Complaint to FTC about Dropbox
Posted by Aaron Massey on 17 May 2011.
Last month, I wrote about Christopher Soghoian’s blog post on Dropbox encryption. This month, Ryan Singel, of Wired.com, has a summary of Soghoian’s complaint to the FTC about Dropbox:
Dropbox, the wildly popular online storage system, deceived users about the security and encryption of its services, putting it at a competitive advantage, according to an FTC complaint filed Thursday by a prominent security researcher.
The FTC complaint charges Dropbox (.pdf) with telling users that their files were totally encrypted and even Dropbox employees could not see the contents of the file. Ph.D. student Christopher Soghoian published data last month showing that Dropbox could indeed see the contents of files, putting users at risk of government searches, rogue Dropbox employees, and even companies trying to bring mass copyright-infringement suits.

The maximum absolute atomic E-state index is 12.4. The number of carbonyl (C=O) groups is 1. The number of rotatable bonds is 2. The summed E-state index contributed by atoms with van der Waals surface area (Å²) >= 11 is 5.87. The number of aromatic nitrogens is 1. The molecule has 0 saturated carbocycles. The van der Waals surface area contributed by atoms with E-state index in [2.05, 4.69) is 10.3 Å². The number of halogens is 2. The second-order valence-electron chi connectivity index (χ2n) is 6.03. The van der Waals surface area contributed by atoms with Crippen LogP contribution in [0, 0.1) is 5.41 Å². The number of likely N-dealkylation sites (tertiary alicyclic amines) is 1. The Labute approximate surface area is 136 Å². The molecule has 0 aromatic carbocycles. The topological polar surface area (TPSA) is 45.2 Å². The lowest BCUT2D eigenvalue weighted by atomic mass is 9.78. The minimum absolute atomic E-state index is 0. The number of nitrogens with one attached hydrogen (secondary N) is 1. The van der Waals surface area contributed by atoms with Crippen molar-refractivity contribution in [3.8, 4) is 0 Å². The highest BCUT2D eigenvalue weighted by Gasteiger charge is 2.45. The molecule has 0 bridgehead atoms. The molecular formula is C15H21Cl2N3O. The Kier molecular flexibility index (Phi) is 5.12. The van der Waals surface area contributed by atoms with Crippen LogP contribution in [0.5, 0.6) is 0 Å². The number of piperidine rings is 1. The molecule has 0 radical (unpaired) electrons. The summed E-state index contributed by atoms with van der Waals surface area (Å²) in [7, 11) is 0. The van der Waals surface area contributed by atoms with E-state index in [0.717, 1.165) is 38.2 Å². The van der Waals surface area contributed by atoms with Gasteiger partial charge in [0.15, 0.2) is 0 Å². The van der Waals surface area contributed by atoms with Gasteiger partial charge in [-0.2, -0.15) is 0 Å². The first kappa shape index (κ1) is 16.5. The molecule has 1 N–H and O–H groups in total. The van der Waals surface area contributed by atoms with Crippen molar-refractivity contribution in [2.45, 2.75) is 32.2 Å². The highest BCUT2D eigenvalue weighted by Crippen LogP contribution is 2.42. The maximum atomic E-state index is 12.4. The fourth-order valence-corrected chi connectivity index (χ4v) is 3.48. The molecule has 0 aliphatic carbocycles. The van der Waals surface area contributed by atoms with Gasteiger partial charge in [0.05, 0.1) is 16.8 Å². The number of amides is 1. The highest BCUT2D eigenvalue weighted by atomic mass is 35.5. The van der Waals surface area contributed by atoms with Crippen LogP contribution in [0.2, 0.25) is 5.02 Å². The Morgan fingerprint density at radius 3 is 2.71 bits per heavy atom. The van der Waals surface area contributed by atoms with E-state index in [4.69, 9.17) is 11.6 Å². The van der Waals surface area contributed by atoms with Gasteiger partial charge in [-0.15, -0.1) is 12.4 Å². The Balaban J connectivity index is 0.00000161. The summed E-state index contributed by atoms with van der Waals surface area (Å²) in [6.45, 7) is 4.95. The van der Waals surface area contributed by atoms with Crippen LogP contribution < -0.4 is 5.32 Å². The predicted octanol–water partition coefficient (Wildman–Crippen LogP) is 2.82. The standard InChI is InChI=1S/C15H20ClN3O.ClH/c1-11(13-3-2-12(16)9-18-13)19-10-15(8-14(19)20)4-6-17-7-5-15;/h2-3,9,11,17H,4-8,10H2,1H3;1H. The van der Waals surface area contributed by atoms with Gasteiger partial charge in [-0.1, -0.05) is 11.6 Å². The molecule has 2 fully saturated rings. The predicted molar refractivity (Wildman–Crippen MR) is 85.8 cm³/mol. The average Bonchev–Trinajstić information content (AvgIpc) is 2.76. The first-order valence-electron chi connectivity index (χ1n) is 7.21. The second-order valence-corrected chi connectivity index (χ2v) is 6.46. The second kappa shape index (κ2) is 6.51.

Soghoian, who spent a year working at the FTC, charges that Dropbox “has and continues to make deceptive statements to consumers regarding the extent to which it protects and encrypts therir data,” which amounts to a deceptive trade practice that can be investigated by the FTC.
Definitely check out the rest of the article, but don’t be skip the actual complaint. It’s shorter than it looks and pretty easy to read.